The 2000s were much more sparse with frequently wet or thundery summers. The 2007 to 2009 years were excessively wet. 2012 was also very wet, then after a dry July in 2013, the middle 2010s were mediocre rather than extreme, lacking any significantly long dry spells until we arrived at 2018. Last year started off dry in the spring, but by June things were often wet. July had it’s ups and downs before the heat spike followed immediately by the heavens opening and dramatic flooding.

So where do we go into summer 2020? There’s never an absolute answer, and things never repeat exactly, but there’s some patterns which we can look for.

My suggestion is that we stay on the drier side into early summer, maybe interspersed by the odd ‘nibble’ of Atlantic patterns, but soon back to building pressure. Higher than average pressure means drier than average weather, and that seems to be on the cards based on latest computer modelling.

Deeper into summer, I suspect some lively thunderstorms will get going again, perhaps a situation where most of a month’s total rainfall occurs in just a few big events, leaving still a good deal of dry weather. By August, I wonder if we’re struggling, and unsettled patterns are more common. August is climatologically a wet month in British weather patterns despite our idea of it being the holiday month! Very dry Augusts are quite rare.

In the short term, there’s a small but useful amount of rain to come on Friday morning as a frontal system sweeps through. Very windy conditions too, and blustery west to southwest winds will take us into the weekend. A few squibs of showers will come from the west, most frequent in areas north of the Peak District, leaving places nearer to the Midlands more generally dry.

The week ahead sees pressure build from the south again, and any weather fronts off the Atlantic will focus themselves on western Scotland and sometimes the Lakes & N Pennines, with just the weak tail end of fronts grazing our part of the world with little or no rain of note.

Temperatures will be a little warmer than average thanks to southwesterly air, although cloud amounts may vary day to day, changing the feel of things through the week.

Most indications keep pressure fairly high to the end of the month, with perhaps a weather system floating around later next week, but unlikely to come to much.

Total accumulated rainfall up to 1st of June from one of the standard forecast models is shown below.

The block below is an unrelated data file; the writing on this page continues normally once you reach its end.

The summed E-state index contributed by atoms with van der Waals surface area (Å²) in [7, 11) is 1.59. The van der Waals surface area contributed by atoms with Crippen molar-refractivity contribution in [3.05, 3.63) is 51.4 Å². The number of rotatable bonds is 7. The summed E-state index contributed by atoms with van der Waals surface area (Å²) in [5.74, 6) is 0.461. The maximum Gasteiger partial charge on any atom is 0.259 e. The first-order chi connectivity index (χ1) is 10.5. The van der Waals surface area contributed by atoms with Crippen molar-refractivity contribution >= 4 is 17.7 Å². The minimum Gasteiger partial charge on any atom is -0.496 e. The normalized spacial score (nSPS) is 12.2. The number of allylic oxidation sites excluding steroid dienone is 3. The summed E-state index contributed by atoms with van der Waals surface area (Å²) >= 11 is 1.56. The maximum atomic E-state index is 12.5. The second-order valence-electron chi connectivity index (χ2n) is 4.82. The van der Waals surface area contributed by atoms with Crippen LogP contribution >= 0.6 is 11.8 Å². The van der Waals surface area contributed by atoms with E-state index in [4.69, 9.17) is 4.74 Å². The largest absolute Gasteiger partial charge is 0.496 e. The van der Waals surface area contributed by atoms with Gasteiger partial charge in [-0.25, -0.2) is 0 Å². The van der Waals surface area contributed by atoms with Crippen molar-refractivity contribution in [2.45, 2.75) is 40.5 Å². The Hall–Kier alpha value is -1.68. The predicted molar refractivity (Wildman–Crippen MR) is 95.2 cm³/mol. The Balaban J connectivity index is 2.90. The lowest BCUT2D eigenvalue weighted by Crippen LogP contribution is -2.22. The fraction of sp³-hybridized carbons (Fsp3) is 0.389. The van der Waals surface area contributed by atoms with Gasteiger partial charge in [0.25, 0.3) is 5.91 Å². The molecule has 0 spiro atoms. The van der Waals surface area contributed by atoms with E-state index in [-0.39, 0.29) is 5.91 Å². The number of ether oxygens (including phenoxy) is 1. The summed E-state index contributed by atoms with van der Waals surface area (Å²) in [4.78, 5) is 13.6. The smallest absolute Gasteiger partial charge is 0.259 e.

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Golf returns, any useful rain?

Golf has returned, and lets hope the situation in the country stays safe enough for us to continue doing this fully into the summer. I’m sure we’re all more than willing to keep to the various restrictions to enable us to get out and enjoy the game we love.

So what does the weather have in store for both players and greenkeepers in the near future? Here’s my latest summary relevant to the Midlands and the south Pennine areas:

Still often dry, warming up next week.

Our British weather likes to give us the run around, and we often swing between being too wet and too dry, and less often ‘just right’! The soggy winter is now a distant memory, and recent weeks of lockdown has seen things dry out significantly, to the extent that we could now use a drop of rain!

The outlook for the next 10 days doesn’t have much rain in the forecast however, and it stays dry for most through to Saturday, barring a local squib of a shower. 

A weather front is then due to come in from the Atlantic as we move into Sunday and Monday. Most of this rain is likely to be aimed at the northwestern parts of Britain, although some is expected to spill into the Pennines. The Lancs/Yorks corridor may get rainfall in a couple of sustained periods during Sunday-Monday, totalling 10mm over the western Pennine hills north from about Manchester, with less further east.

There will be generally less rain the further south you are, with 3-5mm currently modelled for central parts of Derbyshire and the Peak District in 48 hours or so Sunday-Monday, whilst into the lowlands of the Midlands, more likely barely 1-2mm.

Beyond that, high pressure is expected to build from the south, with dry conditions looking likely for most of next week, and becoming increasingly warm as the wind flow turns to the south, beginning to feel rather humid too. 

Temperatures will be back to 15 to 17C this weekend, then into the low 20s Celsius into next week, and some spots may nudge 23 or 24C by midweek if sunshine comes out widely. The current risk of overnight frost will disappear by the weekend onward.

Further ahead, signals are for warmer than average conditions to be a common theme late May into early June, interspersed with perhaps the odd thundery breakdown coming from the south.

Overall though, conditions look more often dry in the weeks ahead. Sometimes as we move further into June, we see a so-called ‘return of the westerly winds’, which can bring unsettled weather following these drier springtime patterns.

We’ll have to wait and see if that will materialise this year.